Step 1. Create an archive catalog that mirrors the main modules and main catalog entities

Identify the data source modules in the main catalog:

  • Identify the main entities to be archived.

  • Add an IsArchived attribute on the main entities.

  • Choose the appropriate delete rules on detail Entities

  • Add an index on the IsArchived attribute

Mirror the data source modules in the archive catalog side, in a way simple to map and update:

  • Copy entities only.

  • Set the Is AutoNumber property to No for IDs, Indexes, and the IsArchived attribute.

  • Set the Delete Rule property of foreign keys to Ignore.

  • Add Indexes based on your archiving search criteria.

To minimize impacts, set the schemas on different tablespaces and discs (Multiple Database Catalogs and Schemas feature is available for on-premises installations).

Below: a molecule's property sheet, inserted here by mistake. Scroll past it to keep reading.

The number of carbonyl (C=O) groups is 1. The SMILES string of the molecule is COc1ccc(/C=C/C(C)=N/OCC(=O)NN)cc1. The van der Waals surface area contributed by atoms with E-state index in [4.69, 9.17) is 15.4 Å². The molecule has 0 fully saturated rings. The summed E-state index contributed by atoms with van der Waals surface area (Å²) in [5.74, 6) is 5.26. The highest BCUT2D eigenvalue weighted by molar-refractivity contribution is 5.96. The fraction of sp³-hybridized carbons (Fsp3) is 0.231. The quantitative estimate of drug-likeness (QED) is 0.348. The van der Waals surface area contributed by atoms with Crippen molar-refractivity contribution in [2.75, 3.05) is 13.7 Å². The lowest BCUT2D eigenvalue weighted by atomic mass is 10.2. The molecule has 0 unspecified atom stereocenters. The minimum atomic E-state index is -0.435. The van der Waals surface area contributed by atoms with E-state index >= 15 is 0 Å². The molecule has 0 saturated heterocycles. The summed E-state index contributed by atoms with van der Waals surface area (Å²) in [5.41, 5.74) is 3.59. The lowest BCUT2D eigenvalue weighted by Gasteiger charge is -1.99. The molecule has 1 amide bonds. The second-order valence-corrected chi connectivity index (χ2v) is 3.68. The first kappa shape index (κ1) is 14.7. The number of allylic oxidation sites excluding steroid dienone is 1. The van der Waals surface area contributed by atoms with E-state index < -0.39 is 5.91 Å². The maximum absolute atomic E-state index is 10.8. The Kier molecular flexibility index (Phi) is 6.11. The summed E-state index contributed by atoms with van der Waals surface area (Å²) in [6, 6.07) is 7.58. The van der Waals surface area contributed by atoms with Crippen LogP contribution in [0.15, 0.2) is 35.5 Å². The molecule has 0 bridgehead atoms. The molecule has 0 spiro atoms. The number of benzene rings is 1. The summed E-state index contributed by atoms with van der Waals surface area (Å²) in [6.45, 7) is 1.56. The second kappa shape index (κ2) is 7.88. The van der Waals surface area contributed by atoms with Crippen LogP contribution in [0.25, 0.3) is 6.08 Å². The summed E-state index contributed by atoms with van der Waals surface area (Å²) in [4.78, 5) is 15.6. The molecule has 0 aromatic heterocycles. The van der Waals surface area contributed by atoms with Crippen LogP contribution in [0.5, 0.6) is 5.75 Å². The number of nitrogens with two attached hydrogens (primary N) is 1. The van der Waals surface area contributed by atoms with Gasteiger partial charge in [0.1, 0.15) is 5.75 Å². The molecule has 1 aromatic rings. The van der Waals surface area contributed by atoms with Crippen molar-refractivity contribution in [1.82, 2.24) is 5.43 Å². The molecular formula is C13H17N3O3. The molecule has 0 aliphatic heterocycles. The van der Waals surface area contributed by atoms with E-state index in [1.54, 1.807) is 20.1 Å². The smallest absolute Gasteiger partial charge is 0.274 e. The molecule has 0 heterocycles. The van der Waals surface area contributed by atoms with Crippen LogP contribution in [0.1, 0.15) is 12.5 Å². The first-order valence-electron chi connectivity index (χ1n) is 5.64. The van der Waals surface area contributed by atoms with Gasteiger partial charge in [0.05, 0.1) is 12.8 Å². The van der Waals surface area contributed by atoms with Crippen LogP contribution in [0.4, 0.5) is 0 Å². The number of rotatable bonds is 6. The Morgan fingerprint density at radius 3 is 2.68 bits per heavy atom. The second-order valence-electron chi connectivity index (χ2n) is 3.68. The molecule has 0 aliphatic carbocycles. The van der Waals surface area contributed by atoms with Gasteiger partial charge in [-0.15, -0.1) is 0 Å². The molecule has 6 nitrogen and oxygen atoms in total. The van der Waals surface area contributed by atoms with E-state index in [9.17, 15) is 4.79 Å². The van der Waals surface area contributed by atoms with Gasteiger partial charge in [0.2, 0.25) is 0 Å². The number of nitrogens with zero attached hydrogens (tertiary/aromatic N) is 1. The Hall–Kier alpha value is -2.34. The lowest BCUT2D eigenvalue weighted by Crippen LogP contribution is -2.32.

Step 2. Create a new module that implements the archiving process to store the main data into the archive catalog

This module, e.g. “Archiving Engine”, implements all the archiving and purging logic, such as:

  • The archiving criteria business rules.

  • The regular archiving process to mirror the data in the source Entities into the archive catalog.

  • The regular purging of archived data.

  • The restore of archived data by reference.

You can use Site Properties for simple configuration, such as the archiving frequency and thresholds, and use the Service Center console to update them in runtime. In case your archiving mechanism requires more complex configurations, you should implement a dedicated back-office.

3. Create a new module that exposes search and restore functionality to end-users

This module, e.g. “Archive Search”, implements the UI where the end-user can interact with the archived data: